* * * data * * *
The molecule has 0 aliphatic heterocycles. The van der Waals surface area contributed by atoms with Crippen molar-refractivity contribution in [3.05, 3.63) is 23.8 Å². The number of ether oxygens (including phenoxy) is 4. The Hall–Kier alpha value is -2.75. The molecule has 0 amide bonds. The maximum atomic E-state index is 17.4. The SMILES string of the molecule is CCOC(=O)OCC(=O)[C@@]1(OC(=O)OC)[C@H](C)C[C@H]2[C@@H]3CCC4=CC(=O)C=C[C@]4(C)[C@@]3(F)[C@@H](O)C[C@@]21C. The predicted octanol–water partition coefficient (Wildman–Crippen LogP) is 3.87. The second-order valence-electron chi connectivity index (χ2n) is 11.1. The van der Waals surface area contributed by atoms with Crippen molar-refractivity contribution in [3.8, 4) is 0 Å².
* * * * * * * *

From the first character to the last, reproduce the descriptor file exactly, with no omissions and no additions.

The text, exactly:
The molecule has 0 aliphatic heterocycles. The van der Waals surface area contributed by atoms with Crippen molar-refractivity contribution in [3.05, 3.63) is 23.8 Å². The number of ether oxygens (including phenoxy) is 4. The Hall–Kier alpha value is -2.75. The molecule has 0 amide bonds. The maximum atomic E-state index is 17.4. The SMILES string of the molecule is CCOC(=O)OCC(=O)[C@@]1(OC(=O)OC)[C@H](C)C[C@H]2[C@@H]3CCC4=CC(=O)C=C[C@]4(C)[C@@]3(F)[C@@H](O)C[C@@]21C. The predicted octanol–water partition coefficient (Wildman–Crippen LogP) is 3.87. The second-order valence-electron chi connectivity index (χ2n) is 11.1. The van der Waals surface area contributed by atoms with Crippen molar-refractivity contribution in [3.8, 4) is 0 Å².